NFU Mutual Smallholding Insurance

Author Topic: Butter  (Read 2106 times)


  • Joined Dec 2010
  • Talley, Carmarthenshire
« on: December 29, 2012, 05:03:19 pm »
I asked my sister for a pair of butter pats for christmas. She bought me a vintage pair and I have just put them to good use.
From 600ml of cream I made 303gr butter, plus some buttermilk.
Life is like a bowl of cherries, mostly yummy but some dodgy bits
Voss Electric Fence


  • Joined Apr 2012
  • Suffolk
Re: Butter
« Reply #1 on: December 30, 2012, 07:52:06 am »
That looks the biz  :thumbsup:
Well done - can you taste any difference - not wishing to sound a numpty


  • Joined Dec 2010
  • Talley, Carmarthenshire
Re: Butter
« Reply #2 on: December 30, 2012, 10:11:35 am »
You can't really taste the difference. I don't know if thats a good or bad thing.
Actually as this has very little salt in it it doesn't have a lot of taste at all. Although I am not a salt lover it definitely benefits if you add a tiny sprinkling when you butter your bread.
Life is like a bowl of cherries, mostly yummy but some dodgy bits


  • Joined Feb 2011
  • Cornwall
  • Rarely short of an opinion but I mean well
Re: Butter
« Reply #3 on: December 30, 2012, 11:45:28 am »
That looks spot on!   :thumbsup:  :applause:

Sally, get yourself some Channel Islands cream next time - and then tell me it doesn't taste any different  ;)

I have to say, a lot of commercial butter is very very good, but when we started having our own to eat again now Plenty's calved, we both realised how much we'd missed our own. :)

The other tip is to let the cream 'ripen' before making butter.  If you use very fresh straight from the fridge it won't have developed that little bit of 'bite' that gives you a real good flavour in both the butter and the buttermilk.  Try leaving it standing on a shelf in the pantry - somewhere cool but not fridge-cold - for 24-48 hours before making the butter.

If you're not salting it, it'll need eating up quickly (or you can freeze it in enough-for-one-day lumps) - so another tip is to not be too thorough on beating out all the liquid.  That little bit of buttermilk retained in the butter will give it a bite - but it'll mean it goes off quickly in a warm place, so get it eaten up within 24 hours (unless you like that almost rancid flavour which ripening buttermilk gives - which BH does.)  Leaving a bit of buttermilk in makes it a bit easier to spread when cold, too.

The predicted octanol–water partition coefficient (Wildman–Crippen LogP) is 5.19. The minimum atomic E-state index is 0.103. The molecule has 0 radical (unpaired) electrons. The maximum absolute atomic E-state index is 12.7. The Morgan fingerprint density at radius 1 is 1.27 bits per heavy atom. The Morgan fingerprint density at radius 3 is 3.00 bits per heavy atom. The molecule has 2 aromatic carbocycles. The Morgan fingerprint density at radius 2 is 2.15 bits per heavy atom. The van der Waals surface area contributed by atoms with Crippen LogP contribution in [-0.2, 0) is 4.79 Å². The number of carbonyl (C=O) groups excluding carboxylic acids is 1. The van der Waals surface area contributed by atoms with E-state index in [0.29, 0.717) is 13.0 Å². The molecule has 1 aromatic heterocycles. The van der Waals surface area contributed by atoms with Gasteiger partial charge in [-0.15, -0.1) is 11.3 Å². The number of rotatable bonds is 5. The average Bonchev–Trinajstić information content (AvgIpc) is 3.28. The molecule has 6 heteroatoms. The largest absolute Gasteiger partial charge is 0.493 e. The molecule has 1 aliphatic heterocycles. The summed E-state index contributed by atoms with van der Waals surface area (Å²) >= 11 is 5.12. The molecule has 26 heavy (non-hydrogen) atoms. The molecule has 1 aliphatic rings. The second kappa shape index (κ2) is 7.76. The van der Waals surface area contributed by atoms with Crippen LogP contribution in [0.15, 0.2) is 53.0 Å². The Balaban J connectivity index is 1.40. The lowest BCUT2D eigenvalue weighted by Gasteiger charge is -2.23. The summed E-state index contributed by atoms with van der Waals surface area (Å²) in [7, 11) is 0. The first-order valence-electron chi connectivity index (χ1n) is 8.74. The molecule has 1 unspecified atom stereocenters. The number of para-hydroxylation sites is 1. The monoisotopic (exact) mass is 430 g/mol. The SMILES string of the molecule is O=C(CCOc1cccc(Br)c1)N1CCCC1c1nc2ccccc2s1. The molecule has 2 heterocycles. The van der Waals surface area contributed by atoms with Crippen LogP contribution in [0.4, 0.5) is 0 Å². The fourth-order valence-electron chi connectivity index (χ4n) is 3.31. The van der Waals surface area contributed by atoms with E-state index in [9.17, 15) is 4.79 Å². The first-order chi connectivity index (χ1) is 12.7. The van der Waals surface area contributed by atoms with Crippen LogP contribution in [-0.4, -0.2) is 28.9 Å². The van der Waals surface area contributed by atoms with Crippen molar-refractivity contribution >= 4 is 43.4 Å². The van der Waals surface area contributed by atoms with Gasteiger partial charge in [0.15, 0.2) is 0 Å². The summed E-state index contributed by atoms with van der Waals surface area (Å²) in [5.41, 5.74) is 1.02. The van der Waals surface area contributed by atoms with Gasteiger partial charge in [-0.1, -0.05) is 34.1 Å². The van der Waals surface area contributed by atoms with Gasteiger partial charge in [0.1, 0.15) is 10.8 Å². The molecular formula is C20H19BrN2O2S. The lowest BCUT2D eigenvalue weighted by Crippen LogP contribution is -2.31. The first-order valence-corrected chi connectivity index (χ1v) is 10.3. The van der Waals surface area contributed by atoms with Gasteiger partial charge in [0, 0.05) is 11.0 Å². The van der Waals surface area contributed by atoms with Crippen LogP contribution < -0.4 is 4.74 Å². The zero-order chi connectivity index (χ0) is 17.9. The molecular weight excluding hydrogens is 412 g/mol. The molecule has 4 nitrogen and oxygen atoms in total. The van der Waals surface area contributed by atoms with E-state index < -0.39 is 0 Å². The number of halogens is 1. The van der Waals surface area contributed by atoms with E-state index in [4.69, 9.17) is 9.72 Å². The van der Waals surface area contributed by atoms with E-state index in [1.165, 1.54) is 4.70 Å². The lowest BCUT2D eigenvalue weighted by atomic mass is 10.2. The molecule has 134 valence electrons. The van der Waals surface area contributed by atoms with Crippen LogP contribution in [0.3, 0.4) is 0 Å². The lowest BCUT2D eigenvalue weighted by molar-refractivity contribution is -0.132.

Have you got a churn or did you make it in a jamjar?
Don't listen to the money men - they know the price of everything and the value of nothing

Live in a cohousing community with small farm for our own use.  Dairy cow, beef cattle, pigs, sheep for meat and fleece, ducks and hens for eggs, veg and fruit growing


  • Joined Dec 2010
  • Talley, Carmarthenshire
Re: Butter
« Reply #4 on: December 30, 2012, 01:00:34 pm »
I made it with my kitchenaid mixer and a balloon whisk. It only took a couple of minutes.
I had watched a few utube videos first and more or less copied what they did. I took out as much of the buttermilk as I could and then 'washed' the butter with some cold water several times until it more or less ran clear. Apparently this helps it to keep longer.
I will probably take your advice though and freeze half of it.
Life is like a bowl of cherries, mostly yummy but some dodgy bits


  • Joined Sep 2010
Re: Butter
« Reply #5 on: December 30, 2012, 03:39:03 pm »
Fantastic, I have some too but don't have cream very often, but it does make you feel good when youve made it.


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